"These kinds of practical political, demographic, economic, educational, cultural, and other questions are innumerable. Kosovo is not just territory, churches, monasteries, political symbols, or true or imagined sentiments -- it is also all its people and all its problems, which would all be part of the package. Neither our political elite nor that of the Kosovo Albanians practically ever think about consistency or applicability of individual decisions, about alternative solutions, the cost of their implementation, or their consequences. I am sure that none of the possible relevant questions can be answered in an unambiguous or concrete way either by the Serbian side if Kosovo stays in Serbia, or by the Albanian side if Kosovo gains independence.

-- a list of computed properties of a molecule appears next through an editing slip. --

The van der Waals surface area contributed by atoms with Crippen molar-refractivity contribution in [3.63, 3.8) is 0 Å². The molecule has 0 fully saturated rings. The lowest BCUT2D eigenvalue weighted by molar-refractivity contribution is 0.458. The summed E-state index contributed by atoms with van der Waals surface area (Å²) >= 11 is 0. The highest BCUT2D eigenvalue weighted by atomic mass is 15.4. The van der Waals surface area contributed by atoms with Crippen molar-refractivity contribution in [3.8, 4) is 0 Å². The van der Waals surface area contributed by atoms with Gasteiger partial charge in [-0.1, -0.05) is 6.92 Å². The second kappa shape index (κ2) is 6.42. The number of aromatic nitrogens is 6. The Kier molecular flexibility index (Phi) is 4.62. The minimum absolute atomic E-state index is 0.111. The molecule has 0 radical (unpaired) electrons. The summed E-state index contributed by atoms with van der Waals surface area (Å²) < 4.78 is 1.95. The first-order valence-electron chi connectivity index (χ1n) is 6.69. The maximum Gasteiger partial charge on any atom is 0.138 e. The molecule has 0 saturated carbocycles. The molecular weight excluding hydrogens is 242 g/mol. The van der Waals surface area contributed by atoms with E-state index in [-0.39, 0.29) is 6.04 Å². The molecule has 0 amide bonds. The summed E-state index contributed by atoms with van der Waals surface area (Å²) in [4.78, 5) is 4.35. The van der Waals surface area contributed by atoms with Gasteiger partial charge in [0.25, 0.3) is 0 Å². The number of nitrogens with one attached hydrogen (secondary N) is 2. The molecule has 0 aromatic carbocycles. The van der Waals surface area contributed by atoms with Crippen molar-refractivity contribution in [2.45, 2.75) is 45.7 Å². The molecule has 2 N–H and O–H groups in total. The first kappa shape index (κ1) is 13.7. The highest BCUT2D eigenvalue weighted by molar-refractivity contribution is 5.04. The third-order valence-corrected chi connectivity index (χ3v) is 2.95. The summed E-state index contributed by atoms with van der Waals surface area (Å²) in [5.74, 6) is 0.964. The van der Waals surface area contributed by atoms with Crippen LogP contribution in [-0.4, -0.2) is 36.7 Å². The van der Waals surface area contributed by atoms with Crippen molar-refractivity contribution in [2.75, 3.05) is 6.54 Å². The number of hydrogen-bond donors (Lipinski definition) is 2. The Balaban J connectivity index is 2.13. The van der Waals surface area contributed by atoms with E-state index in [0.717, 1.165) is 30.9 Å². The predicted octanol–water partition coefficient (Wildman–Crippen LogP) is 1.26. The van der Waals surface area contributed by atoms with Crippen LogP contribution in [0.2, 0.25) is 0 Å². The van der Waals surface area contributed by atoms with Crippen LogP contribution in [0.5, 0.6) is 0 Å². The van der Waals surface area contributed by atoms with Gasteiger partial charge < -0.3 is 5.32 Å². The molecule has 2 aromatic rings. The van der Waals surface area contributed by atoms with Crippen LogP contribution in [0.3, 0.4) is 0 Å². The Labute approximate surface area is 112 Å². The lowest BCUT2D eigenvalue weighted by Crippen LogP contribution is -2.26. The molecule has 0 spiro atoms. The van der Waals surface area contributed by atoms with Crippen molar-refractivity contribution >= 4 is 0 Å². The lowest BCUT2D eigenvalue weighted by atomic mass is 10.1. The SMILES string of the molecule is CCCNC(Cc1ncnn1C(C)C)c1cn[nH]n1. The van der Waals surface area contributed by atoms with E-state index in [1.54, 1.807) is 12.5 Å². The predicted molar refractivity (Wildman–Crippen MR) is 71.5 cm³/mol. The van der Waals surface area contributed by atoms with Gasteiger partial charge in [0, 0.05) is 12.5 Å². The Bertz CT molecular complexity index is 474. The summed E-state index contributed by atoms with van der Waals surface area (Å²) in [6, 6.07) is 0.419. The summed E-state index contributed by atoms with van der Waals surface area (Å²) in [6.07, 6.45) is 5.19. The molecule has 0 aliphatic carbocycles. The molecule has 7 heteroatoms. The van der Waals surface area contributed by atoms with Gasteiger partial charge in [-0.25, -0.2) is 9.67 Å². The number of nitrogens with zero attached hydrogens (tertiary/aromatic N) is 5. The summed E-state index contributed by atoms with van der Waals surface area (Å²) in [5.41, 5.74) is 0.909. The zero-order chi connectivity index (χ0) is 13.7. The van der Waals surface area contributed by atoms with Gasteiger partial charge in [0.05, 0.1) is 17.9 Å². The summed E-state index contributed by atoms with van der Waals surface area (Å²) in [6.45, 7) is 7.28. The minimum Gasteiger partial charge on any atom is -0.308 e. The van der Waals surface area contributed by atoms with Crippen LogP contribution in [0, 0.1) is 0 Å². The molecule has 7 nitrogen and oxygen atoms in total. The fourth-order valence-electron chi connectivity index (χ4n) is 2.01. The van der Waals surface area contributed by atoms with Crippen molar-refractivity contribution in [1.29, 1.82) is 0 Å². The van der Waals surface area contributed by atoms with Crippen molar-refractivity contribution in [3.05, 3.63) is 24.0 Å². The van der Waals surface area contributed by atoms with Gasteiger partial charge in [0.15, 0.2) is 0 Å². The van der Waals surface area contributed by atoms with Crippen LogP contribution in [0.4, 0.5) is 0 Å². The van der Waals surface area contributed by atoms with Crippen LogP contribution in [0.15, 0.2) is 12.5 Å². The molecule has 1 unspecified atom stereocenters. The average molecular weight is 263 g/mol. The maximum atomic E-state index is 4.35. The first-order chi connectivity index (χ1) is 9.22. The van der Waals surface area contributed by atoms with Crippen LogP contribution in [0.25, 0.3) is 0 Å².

"Lastly, a question for those who do not hail from Kosovo, but cannot live without it: have you ever been to Kosovo, would you travel to Kosovo as a tourist, would you move to Kosovo and live there? Let me remind you that the average Englishman answers with three 'nos' when asked similar questions about Northern Ireland."